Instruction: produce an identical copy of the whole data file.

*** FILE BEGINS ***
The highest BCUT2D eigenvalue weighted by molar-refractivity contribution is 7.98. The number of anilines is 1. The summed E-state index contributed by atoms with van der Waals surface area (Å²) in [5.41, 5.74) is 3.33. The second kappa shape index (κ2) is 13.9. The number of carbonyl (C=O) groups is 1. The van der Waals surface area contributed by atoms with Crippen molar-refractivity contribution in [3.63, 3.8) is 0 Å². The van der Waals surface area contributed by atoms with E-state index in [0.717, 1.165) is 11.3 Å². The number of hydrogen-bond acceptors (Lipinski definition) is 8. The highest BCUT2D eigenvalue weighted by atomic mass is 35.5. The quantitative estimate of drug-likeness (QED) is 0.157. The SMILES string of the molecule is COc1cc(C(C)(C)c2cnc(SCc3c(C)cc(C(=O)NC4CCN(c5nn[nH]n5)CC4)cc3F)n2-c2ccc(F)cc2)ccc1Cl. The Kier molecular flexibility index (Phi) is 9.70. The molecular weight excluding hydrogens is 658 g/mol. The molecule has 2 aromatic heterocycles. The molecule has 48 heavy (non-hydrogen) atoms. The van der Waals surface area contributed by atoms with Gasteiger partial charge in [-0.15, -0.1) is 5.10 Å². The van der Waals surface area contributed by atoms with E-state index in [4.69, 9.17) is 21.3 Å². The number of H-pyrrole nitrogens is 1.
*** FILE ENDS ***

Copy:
The highest BCUT2D eigenvalue weighted by molar-refractivity contribution is 7.98. The number of anilines is 1. The summed E-state index contributed by atoms with van der Waals surface area (Å²) in [5.41, 5.74) is 3.33. The second kappa shape index (κ2) is 13.9. The number of carbonyl (C=O) groups is 1. The van der Waals surface area contributed by atoms with Crippen molar-refractivity contribution in [3.63, 3.8) is 0 Å². The van der Waals surface area contributed by atoms with E-state index in [0.717, 1.165) is 11.3 Å². The number of hydrogen-bond acceptors (Lipinski definition) is 8. The highest BCUT2D eigenvalue weighted by atomic mass is 35.5. The quantitative estimate of drug-likeness (QED) is 0.157. The SMILES string of the molecule is COc1cc(C(C)(C)c2cnc(SCc3c(C)cc(C(=O)NC4CCN(c5nn[nH]n5)CC4)cc3F)n2-c2ccc(F)cc2)ccc1Cl. The Kier molecular flexibility index (Phi) is 9.70. The molecular weight excluding hydrogens is 658 g/mol. The molecule has 2 aromatic heterocycles. The molecule has 48 heavy (non-hydrogen) atoms. The van der Waals surface area contributed by atoms with Gasteiger partial charge in [-0.15, -0.1) is 5.10 Å². The van der Waals surface area contributed by atoms with E-state index in [4.69, 9.17) is 21.3 Å². The number of H-pyrrole nitrogens is 1.